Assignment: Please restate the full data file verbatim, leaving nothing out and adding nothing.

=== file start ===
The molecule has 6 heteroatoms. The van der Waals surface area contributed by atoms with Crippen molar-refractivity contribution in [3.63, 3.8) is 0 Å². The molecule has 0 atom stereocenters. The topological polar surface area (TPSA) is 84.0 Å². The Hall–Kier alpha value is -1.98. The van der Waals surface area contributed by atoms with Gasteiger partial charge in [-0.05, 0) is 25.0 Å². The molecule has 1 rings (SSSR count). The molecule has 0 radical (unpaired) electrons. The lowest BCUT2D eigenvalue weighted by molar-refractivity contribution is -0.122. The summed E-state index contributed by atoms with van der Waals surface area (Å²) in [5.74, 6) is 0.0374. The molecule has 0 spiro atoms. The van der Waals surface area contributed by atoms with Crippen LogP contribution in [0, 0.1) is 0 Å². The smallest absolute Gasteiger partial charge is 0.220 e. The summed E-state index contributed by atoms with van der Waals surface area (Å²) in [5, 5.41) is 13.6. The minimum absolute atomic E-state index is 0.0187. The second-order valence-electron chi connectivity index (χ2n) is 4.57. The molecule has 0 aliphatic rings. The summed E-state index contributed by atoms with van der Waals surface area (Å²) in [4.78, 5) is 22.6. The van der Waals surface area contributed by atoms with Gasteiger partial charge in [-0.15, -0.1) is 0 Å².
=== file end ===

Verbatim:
The molecule has 6 heteroatoms. The van der Waals surface area contributed by atoms with Crippen molar-refractivity contribution in [3.63, 3.8) is 0 Å². The molecule has 0 atom stereocenters. The topological polar surface area (TPSA) is 84.0 Å². The Hall–Kier alpha value is -1.98. The van der Waals surface area contributed by atoms with Gasteiger partial charge in [-0.05, 0) is 25.0 Å². The molecule has 1 rings (SSSR count). The molecule has 0 radical (unpaired) electrons. The lowest BCUT2D eigenvalue weighted by molar-refractivity contribution is -0.122. The summed E-state index contributed by atoms with van der Waals surface area (Å²) in [5.74, 6) is 0.0374. The molecule has 0 spiro atoms. The van der Waals surface area contributed by atoms with Crippen LogP contribution in [0, 0.1) is 0 Å². The smallest absolute Gasteiger partial charge is 0.220 e. The summed E-state index contributed by atoms with van der Waals surface area (Å²) in [5, 5.41) is 13.6. The minimum absolute atomic E-state index is 0.0187. The second-order valence-electron chi connectivity index (χ2n) is 4.57. The molecule has 0 aliphatic rings. The summed E-state index contributed by atoms with van der Waals surface area (Å²) in [4.78, 5) is 22.6. The van der Waals surface area contributed by atoms with Gasteiger partial charge in [-0.15, -0.1) is 0 Å².